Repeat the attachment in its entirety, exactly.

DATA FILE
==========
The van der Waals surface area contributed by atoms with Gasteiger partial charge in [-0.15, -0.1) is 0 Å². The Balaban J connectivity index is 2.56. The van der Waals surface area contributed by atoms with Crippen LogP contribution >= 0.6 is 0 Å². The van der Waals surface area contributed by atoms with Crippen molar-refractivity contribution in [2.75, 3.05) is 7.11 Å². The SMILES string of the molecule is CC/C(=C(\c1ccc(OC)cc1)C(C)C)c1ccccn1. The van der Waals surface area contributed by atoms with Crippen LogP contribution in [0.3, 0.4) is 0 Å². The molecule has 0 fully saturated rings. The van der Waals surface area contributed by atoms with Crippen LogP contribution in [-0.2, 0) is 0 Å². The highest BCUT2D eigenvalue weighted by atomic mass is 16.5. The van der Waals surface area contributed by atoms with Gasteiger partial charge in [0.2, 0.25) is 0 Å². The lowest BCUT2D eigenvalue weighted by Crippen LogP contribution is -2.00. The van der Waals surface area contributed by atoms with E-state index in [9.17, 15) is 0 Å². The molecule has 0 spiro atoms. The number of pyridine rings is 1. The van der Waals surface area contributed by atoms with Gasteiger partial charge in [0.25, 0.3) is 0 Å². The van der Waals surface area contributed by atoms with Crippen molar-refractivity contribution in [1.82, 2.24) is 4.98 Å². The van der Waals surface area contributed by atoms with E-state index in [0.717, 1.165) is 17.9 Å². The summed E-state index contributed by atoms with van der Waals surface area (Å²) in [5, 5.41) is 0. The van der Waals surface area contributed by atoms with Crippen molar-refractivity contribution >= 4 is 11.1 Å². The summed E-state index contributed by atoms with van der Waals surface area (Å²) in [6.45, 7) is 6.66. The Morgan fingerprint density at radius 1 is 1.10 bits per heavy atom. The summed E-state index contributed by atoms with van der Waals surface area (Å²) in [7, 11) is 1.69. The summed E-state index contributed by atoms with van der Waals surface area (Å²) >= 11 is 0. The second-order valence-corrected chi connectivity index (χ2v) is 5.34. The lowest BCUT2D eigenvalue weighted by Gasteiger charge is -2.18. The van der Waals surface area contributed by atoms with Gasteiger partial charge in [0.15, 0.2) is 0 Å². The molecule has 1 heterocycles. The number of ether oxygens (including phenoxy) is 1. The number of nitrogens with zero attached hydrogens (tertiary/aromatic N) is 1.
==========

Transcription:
The van der Waals surface area contributed by atoms with Gasteiger partial charge in [-0.15, -0.1) is 0 Å². The Balaban J connectivity index is 2.56. The van der Waals surface area contributed by atoms with Crippen LogP contribution >= 0.6 is 0 Å². The van der Waals surface area contributed by atoms with Crippen molar-refractivity contribution in [2.75, 3.05) is 7.11 Å². The SMILES string of the molecule is CC/C(=C(\c1ccc(OC)cc1)C(C)C)c1ccccn1. The van der Waals surface area contributed by atoms with Crippen LogP contribution in [0.3, 0.4) is 0 Å². The molecule has 0 fully saturated rings. The van der Waals surface area contributed by atoms with Crippen LogP contribution in [-0.2, 0) is 0 Å². The highest BCUT2D eigenvalue weighted by atomic mass is 16.5. The van der Waals surface area contributed by atoms with Gasteiger partial charge in [0.2, 0.25) is 0 Å². The lowest BCUT2D eigenvalue weighted by Crippen LogP contribution is -2.00. The van der Waals surface area contributed by atoms with E-state index in [9.17, 15) is 0 Å². The molecule has 0 spiro atoms. The number of pyridine rings is 1. The van der Waals surface area contributed by atoms with Gasteiger partial charge in [0.25, 0.3) is 0 Å². The van der Waals surface area contributed by atoms with Crippen molar-refractivity contribution in [1.82, 2.24) is 4.98 Å². The van der Waals surface area contributed by atoms with E-state index in [0.717, 1.165) is 17.9 Å². The summed E-state index contributed by atoms with van der Waals surface area (Å²) in [5, 5.41) is 0. The van der Waals surface area contributed by atoms with Crippen molar-refractivity contribution >= 4 is 11.1 Å². The summed E-state index contributed by atoms with van der Waals surface area (Å²) in [6.45, 7) is 6.66. The Morgan fingerprint density at radius 1 is 1.10 bits per heavy atom. The summed E-state index contributed by atoms with van der Waals surface area (Å²) in [7, 11) is 1.69. The summed E-state index contributed by atoms with van der Waals surface area (Å²) >= 11 is 0. The second-order valence-corrected chi connectivity index (χ2v) is 5.34. The lowest BCUT2D eigenvalue weighted by Gasteiger charge is -2.18. The van der Waals surface area contributed by atoms with Gasteiger partial charge in [0.15, 0.2) is 0 Å². The molecule has 1 heterocycles. The number of ether oxygens (including phenoxy) is 1. The number of nitrogens with zero attached hydrogens (tertiary/aromatic N) is 1.